Wilderness Underfoot: The natural history of chewing gum

StoryImage( ‘/Images/Story//Auto-img-112127271630923.jpg’, ”, ‘Gum in its modern form – The packaging wouldn’t be recognized by ancient peoples, who chewed gum for the same reasons we chew it today. In the past, gum was imbued with flavors, scents, herbs and medicinal ingredients, much as it is in modern times.’);

Chewing gum is a pleasure that was first discovered by our ancestors

The chewing gum habit goes back to the ancient Greeks on one side of the world, and the North and South American Indians on the other. In fact, the habit of chewing precedes early humans and goes deep into our prehistoric past. Whether it was the thick skin of a fruit, a blade of grass, a wad of gristle, or a bone, our human and animal ancestors probably gnawed on it just for the pleasure of chewing.

Ancient Greeks used the resin of the shrub-like mastic tree, Pistacia lentiscus, as a chewing gum. Known as “mastiche,” the resin was often flavored, and chewing it helped to freshen breath and clean teeth.

When the Europeans arrived in North America, Native Americans introduced them to the habit of chewing the sap of spruce trees. This sap had a strong balsam flavor that was hard to mask. Spruce sap was later used to create commercial versions of chewing gum, first sold in 1848 by John B. Curtis. It was called State of Maine Pure Spruce Gum. Later, he substituted paraffin waxes; they were easily flavored, but they didn’t have the best texture.

For centuries, the Mayans had been chewing the latex of the sapodilla tree, Manilkara zapota. They called the gum “chicle.” This gum didn’t suffer from a harsh flavor, and it had a much better texture than sap or paraffin. The latex gum first arrived in the U.S. in the 1850s, when the exiled president of Mexico, General Antonio Lopez de Santa Anna, met with a New York photographer and entrepreneur, Thomas Adams, and suggested chicle as a possible replacement for latex rubber.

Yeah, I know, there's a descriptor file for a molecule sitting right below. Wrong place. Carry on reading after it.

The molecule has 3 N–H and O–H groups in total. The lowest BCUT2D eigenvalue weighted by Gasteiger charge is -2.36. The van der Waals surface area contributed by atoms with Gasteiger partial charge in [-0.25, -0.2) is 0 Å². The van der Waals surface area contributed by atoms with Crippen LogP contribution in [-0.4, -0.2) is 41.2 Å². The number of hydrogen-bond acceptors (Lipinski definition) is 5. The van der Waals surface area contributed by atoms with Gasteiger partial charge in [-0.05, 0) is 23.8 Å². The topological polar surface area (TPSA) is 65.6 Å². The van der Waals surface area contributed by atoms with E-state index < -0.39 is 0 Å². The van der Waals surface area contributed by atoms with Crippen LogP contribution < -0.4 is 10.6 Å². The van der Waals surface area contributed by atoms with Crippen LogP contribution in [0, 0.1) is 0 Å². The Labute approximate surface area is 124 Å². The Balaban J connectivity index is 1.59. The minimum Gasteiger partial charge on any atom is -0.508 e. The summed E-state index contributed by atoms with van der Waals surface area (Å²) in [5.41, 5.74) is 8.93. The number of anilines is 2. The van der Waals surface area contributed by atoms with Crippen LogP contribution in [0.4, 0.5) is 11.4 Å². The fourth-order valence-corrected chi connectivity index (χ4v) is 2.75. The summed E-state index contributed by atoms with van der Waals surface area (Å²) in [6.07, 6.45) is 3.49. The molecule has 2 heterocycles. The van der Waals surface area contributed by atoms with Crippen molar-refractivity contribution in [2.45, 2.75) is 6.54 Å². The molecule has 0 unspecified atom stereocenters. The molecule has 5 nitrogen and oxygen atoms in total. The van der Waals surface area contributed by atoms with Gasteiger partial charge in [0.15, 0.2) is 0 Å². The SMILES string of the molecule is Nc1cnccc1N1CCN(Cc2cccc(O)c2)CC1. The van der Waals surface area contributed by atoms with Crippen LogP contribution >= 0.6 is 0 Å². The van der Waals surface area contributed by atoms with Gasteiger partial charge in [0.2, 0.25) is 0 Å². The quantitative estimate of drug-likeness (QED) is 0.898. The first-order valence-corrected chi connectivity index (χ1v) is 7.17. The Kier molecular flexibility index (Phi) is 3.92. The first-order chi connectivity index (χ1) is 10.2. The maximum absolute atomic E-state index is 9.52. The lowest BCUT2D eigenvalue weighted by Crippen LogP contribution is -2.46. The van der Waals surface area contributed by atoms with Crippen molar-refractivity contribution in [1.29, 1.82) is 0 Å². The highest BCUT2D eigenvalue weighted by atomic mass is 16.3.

Antonio Lopez de Santa Anna was the Mexican general whose army had won in the fight for the Alamo. Apparently interested in a whole different career, he had pitched the latex idea to Adams in hopes of selling a load of it. Adams bought thousands of pounds, but his experiments to make rubber tires, toys and other objects with the material failed. He was ready to dump the whole load of latex in the East River, when he happened upon a young girl in a store making a one-penny purchase of chewing gum. He knew that the Mayans had chewed the chicle – he, himself had done so while trying to invent a use for it.

Together with his son, Adams developed a plain, flavorless gum recipe and produced 25 boxes. With time and salesmanship, the gum began to gain popularity. Adams and other inventors later added flavors. In 1888, Adams’ new Tutti-Frutti gum became the first to be sold in vending machines. Then, in 1906, entrepreneur Frank Henry Fleer invented the first bubble gum. He called it Blibber-Blubber.

From the July 13-19, 2005, issue

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